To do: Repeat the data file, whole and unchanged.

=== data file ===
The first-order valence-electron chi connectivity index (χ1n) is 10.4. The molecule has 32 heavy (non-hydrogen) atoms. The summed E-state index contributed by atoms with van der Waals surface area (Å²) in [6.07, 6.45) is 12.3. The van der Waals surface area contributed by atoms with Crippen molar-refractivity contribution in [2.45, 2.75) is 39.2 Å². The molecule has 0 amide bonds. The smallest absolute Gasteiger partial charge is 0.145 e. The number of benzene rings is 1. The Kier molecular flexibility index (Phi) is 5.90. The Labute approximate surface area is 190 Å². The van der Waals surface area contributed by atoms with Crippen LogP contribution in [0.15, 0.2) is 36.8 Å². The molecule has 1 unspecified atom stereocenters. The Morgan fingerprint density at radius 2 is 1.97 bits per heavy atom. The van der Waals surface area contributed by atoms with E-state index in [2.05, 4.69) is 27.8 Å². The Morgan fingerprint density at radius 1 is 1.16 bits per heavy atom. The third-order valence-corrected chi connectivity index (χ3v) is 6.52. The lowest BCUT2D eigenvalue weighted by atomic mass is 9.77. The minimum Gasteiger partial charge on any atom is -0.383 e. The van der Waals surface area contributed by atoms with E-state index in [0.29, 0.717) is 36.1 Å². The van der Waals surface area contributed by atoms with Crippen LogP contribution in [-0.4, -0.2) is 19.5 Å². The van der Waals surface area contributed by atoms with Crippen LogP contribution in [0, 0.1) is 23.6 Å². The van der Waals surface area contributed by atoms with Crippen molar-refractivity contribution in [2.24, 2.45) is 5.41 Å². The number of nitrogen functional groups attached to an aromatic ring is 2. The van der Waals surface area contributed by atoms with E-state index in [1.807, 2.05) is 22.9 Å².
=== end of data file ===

The first-order valence-electron chi connectivity index (χ1n) is 10.4. The molecule has 32 heavy (non-hydrogen) atoms. The summed E-state index contributed by atoms with van der Waals surface area (Å²) in [6.07, 6.45) is 12.3. The van der Waals surface area contributed by atoms with Crippen molar-refractivity contribution in [2.45, 2.75) is 39.2 Å². The molecule has 0 amide bonds. The smallest absolute Gasteiger partial charge is 0.145 e. The number of benzene rings is 1. The Kier molecular flexibility index (Phi) is 5.90. The Labute approximate surface area is 190 Å². The van der Waals surface area contributed by atoms with Crippen LogP contribution in [0.15, 0.2) is 36.8 Å². The molecule has 1 unspecified atom stereocenters. The Morgan fingerprint density at radius 2 is 1.97 bits per heavy atom. The van der Waals surface area contributed by atoms with E-state index in [2.05, 4.69) is 27.8 Å². The Morgan fingerprint density at radius 1 is 1.16 bits per heavy atom. The third-order valence-corrected chi connectivity index (χ3v) is 6.52. The lowest BCUT2D eigenvalue weighted by atomic mass is 9.77. The minimum Gasteiger partial charge on any atom is -0.383 e. The van der Waals surface area contributed by atoms with E-state index in [0.29, 0.717) is 36.1 Å². The van der Waals surface area contributed by atoms with Crippen LogP contribution in [-0.4, -0.2) is 19.5 Å². The van der Waals surface area contributed by atoms with Crippen LogP contribution in [0, 0.1) is 23.6 Å². The van der Waals surface area contributed by atoms with Crippen molar-refractivity contribution in [2.24, 2.45) is 5.41 Å². The number of nitrogen functional groups attached to an aromatic ring is 2. The van der Waals surface area contributed by atoms with E-state index in [1.807, 2.05) is 22.9 Å².